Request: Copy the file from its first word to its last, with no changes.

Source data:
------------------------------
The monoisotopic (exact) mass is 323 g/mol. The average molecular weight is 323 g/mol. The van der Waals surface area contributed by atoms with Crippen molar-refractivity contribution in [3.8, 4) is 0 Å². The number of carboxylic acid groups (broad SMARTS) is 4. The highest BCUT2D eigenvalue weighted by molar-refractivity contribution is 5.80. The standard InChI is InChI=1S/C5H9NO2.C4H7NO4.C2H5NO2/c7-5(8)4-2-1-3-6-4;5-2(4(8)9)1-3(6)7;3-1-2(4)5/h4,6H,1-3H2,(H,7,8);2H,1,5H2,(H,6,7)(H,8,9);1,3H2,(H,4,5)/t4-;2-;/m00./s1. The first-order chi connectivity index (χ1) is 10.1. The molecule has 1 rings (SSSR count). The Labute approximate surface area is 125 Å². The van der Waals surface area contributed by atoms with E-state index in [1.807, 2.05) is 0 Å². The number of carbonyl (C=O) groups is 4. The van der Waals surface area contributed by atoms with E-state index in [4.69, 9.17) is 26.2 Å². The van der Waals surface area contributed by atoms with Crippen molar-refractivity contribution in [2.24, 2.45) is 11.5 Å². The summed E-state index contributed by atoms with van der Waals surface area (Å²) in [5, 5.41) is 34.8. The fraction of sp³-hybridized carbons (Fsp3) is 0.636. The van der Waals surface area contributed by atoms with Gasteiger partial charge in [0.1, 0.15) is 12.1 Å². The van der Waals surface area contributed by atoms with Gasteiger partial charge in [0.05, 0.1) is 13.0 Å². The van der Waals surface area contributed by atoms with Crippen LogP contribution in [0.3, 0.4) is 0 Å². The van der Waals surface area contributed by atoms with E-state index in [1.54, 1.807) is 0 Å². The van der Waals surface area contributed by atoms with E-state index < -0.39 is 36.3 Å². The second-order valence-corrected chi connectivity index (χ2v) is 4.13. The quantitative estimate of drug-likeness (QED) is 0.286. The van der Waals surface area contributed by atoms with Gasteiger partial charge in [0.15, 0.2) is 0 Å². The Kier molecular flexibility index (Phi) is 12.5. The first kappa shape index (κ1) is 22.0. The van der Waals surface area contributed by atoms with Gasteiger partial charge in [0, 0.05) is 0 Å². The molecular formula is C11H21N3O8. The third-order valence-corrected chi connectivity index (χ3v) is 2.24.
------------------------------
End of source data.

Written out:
The monoisotopic (exact) mass is 323 g/mol. The average molecular weight is 323 g/mol. The van der Waals surface area contributed by atoms with Crippen molar-refractivity contribution in [3.8, 4) is 0 Å². The number of carboxylic acid groups (broad SMARTS) is 4. The highest BCUT2D eigenvalue weighted by molar-refractivity contribution is 5.80. The standard InChI is InChI=1S/C5H9NO2.C4H7NO4.C2H5NO2/c7-5(8)4-2-1-3-6-4;5-2(4(8)9)1-3(6)7;3-1-2(4)5/h4,6H,1-3H2,(H,7,8);2H,1,5H2,(H,6,7)(H,8,9);1,3H2,(H,4,5)/t4-;2-;/m00./s1. The first-order chi connectivity index (χ1) is 10.1. The molecule has 1 rings (SSSR count). The Labute approximate surface area is 125 Å². The van der Waals surface area contributed by atoms with E-state index in [1.807, 2.05) is 0 Å². The number of carbonyl (C=O) groups is 4. The van der Waals surface area contributed by atoms with E-state index in [4.69, 9.17) is 26.2 Å². The van der Waals surface area contributed by atoms with Crippen molar-refractivity contribution in [2.24, 2.45) is 11.5 Å². The summed E-state index contributed by atoms with van der Waals surface area (Å²) in [5, 5.41) is 34.8. The fraction of sp³-hybridized carbons (Fsp3) is 0.636. The van der Waals surface area contributed by atoms with Gasteiger partial charge in [0.1, 0.15) is 12.1 Å². The van der Waals surface area contributed by atoms with Gasteiger partial charge in [0.05, 0.1) is 13.0 Å². The van der Waals surface area contributed by atoms with Crippen LogP contribution in [0.3, 0.4) is 0 Å². The van der Waals surface area contributed by atoms with E-state index in [1.54, 1.807) is 0 Å². The van der Waals surface area contributed by atoms with E-state index < -0.39 is 36.3 Å². The second-order valence-corrected chi connectivity index (χ2v) is 4.13. The quantitative estimate of drug-likeness (QED) is 0.286. The van der Waals surface area contributed by atoms with Gasteiger partial charge in [0.15, 0.2) is 0 Å². The Kier molecular flexibility index (Phi) is 12.5. The first kappa shape index (κ1) is 22.0. The van der Waals surface area contributed by atoms with Gasteiger partial charge in [0, 0.05) is 0 Å². The molecular formula is C11H21N3O8. The third-order valence-corrected chi connectivity index (χ3v) is 2.24.